If the Rangers are to return to the Stanley Cup Final, head coach Alain Vigneault will have to work some more magic.
McDonagh appears to be a captain in waiting. He has become a more vocal leader with age and experience.
As is always the case at the end of the season, changes will be made before the team gets back together for training camp in about three months.
The best thing the Rangers have going for them in the future remains Henrik Lundqvist, but the next best thing may be Alain Vigneault.
The Rangers took their fans on an incredible ride that was equally unexpected and unforgettable. Now the page immediately turns to preparations for next season.
Henrik Lundqvist sat slumped in his locker, hands on his head, still wearing his pads and skates. It would be several minutes before he was composed enough to speak.
The Kings got all the bounces in the first three games. Or as Henrik Lundqvist calls it, “puck luck.” The Rangers had more than their share of it Wednesday.
This is just the beginning. Vigneault’s roster will continue to evolve into one that is geared toward executing his uptempo philosophies.
While the Kings are trying to close out the series, New York’s focus is strictly on moving past disappointment and getting back to LA for Game 5.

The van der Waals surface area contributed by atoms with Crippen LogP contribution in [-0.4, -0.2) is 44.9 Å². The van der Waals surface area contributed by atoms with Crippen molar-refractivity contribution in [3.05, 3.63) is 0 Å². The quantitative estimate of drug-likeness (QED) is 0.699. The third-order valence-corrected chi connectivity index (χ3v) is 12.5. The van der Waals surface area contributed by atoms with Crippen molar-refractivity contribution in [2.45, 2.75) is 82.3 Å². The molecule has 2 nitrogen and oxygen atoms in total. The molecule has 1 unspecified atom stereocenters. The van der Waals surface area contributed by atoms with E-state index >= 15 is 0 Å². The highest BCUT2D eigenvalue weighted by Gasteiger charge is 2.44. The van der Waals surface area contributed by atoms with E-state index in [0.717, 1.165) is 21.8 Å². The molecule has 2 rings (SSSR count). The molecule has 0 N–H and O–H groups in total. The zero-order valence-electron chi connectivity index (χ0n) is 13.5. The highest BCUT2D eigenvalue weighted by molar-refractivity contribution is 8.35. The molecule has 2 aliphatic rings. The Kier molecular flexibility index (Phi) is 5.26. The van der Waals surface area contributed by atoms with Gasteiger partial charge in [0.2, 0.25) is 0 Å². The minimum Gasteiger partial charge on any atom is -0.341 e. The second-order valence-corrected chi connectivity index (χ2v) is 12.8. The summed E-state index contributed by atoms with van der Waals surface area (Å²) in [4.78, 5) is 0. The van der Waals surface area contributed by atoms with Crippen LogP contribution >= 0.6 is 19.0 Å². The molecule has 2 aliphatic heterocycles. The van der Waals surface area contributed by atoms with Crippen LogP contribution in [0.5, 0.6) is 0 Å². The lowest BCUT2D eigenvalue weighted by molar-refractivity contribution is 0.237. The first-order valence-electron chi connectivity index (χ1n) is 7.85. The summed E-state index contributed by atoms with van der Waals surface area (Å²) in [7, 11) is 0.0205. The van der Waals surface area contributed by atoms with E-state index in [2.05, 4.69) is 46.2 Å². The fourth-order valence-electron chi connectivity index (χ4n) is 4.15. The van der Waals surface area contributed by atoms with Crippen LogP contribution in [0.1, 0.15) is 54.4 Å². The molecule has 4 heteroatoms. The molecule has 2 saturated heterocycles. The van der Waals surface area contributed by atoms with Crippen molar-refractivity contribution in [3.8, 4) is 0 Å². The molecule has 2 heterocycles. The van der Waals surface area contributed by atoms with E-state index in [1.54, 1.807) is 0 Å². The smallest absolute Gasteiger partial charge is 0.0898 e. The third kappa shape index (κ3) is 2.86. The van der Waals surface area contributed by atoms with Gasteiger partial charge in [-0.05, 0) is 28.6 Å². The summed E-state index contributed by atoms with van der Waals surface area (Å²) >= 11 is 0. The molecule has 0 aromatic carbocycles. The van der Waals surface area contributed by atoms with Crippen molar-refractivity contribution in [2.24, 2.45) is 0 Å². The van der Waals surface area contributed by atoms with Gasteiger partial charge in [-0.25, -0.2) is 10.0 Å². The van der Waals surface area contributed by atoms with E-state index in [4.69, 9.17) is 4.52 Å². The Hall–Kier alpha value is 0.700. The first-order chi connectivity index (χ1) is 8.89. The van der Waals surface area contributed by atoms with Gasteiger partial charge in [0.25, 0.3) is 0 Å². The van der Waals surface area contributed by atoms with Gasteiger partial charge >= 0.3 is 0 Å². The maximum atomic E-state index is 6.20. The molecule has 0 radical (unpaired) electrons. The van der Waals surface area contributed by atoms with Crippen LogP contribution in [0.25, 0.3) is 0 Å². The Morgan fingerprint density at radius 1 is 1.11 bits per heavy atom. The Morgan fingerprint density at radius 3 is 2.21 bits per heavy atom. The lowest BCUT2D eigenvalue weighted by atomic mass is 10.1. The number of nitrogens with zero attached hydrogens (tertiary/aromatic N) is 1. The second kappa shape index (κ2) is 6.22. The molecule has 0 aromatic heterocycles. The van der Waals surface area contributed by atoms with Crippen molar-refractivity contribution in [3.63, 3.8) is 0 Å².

The coach had formed a few impressions after Game 1 of the Stanley Cup finals, and they made him even more wary of the Los Angeles Kings.
The Kings have more brute strength, bite and snarl to their game than the Rangers. They’re loaded with scorers and possess an electric power play.
The Rangers know that many, if not most, in the hockey world aren’t giving them much of a chance to win the Cup. They have heard it before, and have just gone about their business.
Even though New York was the first to claim a spot in the finals, many have already written off the Blueshirts as severe underdogs against Los Angeles.
When the final buzzer sounded Thursday night, the Broadway Blueshirts were in the Stanley Cup finals for the first time since captain Mark Messier was in charge.
The Rangers need to leave the odor — and the brutal hockey — in Montreal after completely falling flat at Bell Center in a 7-4 defeat Tuesday.